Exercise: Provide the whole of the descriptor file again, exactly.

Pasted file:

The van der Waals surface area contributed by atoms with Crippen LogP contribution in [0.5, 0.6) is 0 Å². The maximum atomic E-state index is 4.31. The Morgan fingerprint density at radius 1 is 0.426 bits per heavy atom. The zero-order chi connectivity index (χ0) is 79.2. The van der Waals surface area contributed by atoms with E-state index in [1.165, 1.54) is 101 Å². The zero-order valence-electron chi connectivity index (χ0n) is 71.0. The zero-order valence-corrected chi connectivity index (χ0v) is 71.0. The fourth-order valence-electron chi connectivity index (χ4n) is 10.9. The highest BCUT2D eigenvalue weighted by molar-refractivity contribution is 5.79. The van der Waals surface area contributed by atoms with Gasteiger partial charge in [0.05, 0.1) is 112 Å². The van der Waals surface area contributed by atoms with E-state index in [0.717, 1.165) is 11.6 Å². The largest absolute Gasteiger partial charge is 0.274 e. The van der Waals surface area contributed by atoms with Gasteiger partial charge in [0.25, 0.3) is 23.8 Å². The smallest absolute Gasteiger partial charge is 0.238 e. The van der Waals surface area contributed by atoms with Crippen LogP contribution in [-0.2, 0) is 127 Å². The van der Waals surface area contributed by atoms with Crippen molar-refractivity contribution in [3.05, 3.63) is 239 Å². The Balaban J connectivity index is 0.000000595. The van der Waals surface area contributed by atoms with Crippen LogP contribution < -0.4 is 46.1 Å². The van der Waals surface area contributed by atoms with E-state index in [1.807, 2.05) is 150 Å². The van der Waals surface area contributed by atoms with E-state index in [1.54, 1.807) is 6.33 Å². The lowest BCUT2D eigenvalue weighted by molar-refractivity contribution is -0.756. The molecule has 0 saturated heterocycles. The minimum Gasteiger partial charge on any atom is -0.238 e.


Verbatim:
The van der Waals surface area contributed by atoms with Crippen LogP contribution in [0.5, 0.6) is 0 Å². The maximum atomic E-state index is 4.31. The Morgan fingerprint density at radius 1 is 0.426 bits per heavy atom. The zero-order chi connectivity index (χ0) is 79.2. The van der Waals surface area contributed by atoms with E-state index in [1.165, 1.54) is 101 Å². The zero-order valence-electron chi connectivity index (χ0n) is 71.0. The zero-order valence-corrected chi connectivity index (χ0v) is 71.0. The fourth-order valence-electron chi connectivity index (χ4n) is 10.9. The highest BCUT2D eigenvalue weighted by molar-refractivity contribution is 5.79. The van der Waals surface area contributed by atoms with Gasteiger partial charge in [0.05, 0.1) is 112 Å². The van der Waals surface area contributed by atoms with E-state index in [0.717, 1.165) is 11.6 Å². The largest absolute Gasteiger partial charge is 0.274 e. The van der Waals surface area contributed by atoms with Gasteiger partial charge in [0.25, 0.3) is 23.8 Å². The smallest absolute Gasteiger partial charge is 0.238 e. The van der Waals surface area contributed by atoms with Crippen LogP contribution in [-0.2, 0) is 127 Å². The van der Waals surface area contributed by atoms with Crippen molar-refractivity contribution in [3.05, 3.63) is 239 Å². The Balaban J connectivity index is 0.000000595. The van der Waals surface area contributed by atoms with Crippen LogP contribution < -0.4 is 46.1 Å². The van der Waals surface area contributed by atoms with E-state index in [1.807, 2.05) is 150 Å². The van der Waals surface area contributed by atoms with E-state index in [1.54, 1.807) is 6.33 Å². The lowest BCUT2D eigenvalue weighted by molar-refractivity contribution is -0.756. The molecule has 0 saturated heterocycles. The minimum Gasteiger partial charge on any atom is -0.238 e.